Most major companies, and many small to mid-sized companies are using speech technology in many different ways. Are you using speech technology in your business? Should you be? And if you are, are you using it properly and effectively? Find out by attending SpeechTEK 2007 August 21-23 in NYC. Registration is also available the evening of August 20.

Who should attend?
* C-Level Executives
* Enterprise IT Decision Makers
* Telecom IT Decision Makers
* Customer Service Managers
* Call Center Professionals
* Speech Programmers/Developers
* Marketing Executives
* Voice User interface Designers
* Consumer Electronics Designers
* Internet Services Strategists
* Anyone Wishing to Learn More About Speech Technologies

More information can be found at http://SpeechTEK.com

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February 19, 2007

Corporate Security: Risk and Cost Tolerance in India

"Late last month, Indian police acting on an intelligence lead arrested a suspected Kashmiri militant near Jalahalli, a village just north of Bangalore. Authorities confiscated an assault rifle and 300 rounds of ammunition from the suspect, 34-year-old Bilal Ahmed Kota, as well as -- significantly -- a satellite phone, a cell phone, multiple cell phone SIM cards and a map of Bangalore. Several locations reportedly had been marked out on that map -- including the airport, the offices of Wipro Technologies Ltd. and the complex operated by Infosys Technologies, the global information technology (IT) services provider."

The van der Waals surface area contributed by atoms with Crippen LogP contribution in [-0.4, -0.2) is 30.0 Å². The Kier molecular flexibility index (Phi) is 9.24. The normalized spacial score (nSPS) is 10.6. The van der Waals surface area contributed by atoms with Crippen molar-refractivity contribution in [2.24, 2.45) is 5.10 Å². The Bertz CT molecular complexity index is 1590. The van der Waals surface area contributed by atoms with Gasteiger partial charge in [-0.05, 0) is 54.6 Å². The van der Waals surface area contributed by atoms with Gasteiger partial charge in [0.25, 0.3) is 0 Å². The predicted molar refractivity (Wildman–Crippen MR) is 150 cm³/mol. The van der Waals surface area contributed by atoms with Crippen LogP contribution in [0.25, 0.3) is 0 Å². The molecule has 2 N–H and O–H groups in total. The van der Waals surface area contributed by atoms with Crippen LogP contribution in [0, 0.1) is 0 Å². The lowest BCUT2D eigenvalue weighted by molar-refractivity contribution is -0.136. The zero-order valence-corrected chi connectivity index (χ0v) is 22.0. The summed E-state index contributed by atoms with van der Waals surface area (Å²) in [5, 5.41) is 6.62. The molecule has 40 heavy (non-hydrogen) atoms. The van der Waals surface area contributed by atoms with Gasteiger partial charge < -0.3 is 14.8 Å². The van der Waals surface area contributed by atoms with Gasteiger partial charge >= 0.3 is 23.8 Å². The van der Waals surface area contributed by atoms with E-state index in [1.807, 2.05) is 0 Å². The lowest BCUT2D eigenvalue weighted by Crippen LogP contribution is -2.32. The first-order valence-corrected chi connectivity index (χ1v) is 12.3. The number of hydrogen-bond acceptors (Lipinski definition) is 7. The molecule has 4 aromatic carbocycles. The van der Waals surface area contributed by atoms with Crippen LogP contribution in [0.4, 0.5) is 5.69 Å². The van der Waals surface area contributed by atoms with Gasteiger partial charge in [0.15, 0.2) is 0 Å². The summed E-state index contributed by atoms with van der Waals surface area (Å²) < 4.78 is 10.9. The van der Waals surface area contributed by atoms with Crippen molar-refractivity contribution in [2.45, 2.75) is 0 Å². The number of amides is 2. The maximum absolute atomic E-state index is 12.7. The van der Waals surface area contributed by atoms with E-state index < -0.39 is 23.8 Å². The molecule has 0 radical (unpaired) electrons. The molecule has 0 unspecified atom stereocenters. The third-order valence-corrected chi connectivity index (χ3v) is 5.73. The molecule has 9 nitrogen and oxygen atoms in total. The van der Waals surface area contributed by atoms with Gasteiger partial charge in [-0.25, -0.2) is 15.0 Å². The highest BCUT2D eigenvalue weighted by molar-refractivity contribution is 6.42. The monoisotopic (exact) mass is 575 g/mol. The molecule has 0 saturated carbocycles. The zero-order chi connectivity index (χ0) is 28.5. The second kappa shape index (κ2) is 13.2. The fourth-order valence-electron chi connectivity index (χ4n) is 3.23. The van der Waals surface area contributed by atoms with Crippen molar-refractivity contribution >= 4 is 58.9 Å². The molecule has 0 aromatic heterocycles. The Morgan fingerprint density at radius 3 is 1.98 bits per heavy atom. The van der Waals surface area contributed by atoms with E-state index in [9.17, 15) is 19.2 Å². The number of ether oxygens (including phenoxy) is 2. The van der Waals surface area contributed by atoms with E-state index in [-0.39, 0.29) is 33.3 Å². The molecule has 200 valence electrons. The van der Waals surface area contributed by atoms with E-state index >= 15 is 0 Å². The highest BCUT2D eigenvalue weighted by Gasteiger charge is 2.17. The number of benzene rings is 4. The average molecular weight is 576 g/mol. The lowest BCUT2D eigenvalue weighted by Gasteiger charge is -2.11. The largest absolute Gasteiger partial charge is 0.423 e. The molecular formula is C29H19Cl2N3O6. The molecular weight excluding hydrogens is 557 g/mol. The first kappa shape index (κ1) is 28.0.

Click here to read the full article.

Richard Kuper
The Kuper Report
http://TheKuperReport.com

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February 14, 2007

"Offshore-developed software projects have 2.8X as many bugs as average software projects"

Richard Kuper
The Kuper Report
http://TheKuperReport.com

At the NYC SPIN meeting last evening, Michael Mah of QSM Associates and the Cutter Consortium gave a very interesting presentation about extreme programming and productivity measurement. As he was wrapping up he provided some statistics regarding offshore outsourced projects.

An excellent write-up of this event has been published by Ed Yourdon, and I will not even try to improve on the work of such a distinguished writer ("Death March," "Byte Wars," the recent "Outsourcing: Competing in the Global Productivity Race," etc.). So instead I will direct you to his blog entry here:
"Offshore-developed software projects have 2.8X as many bugs as average software projects"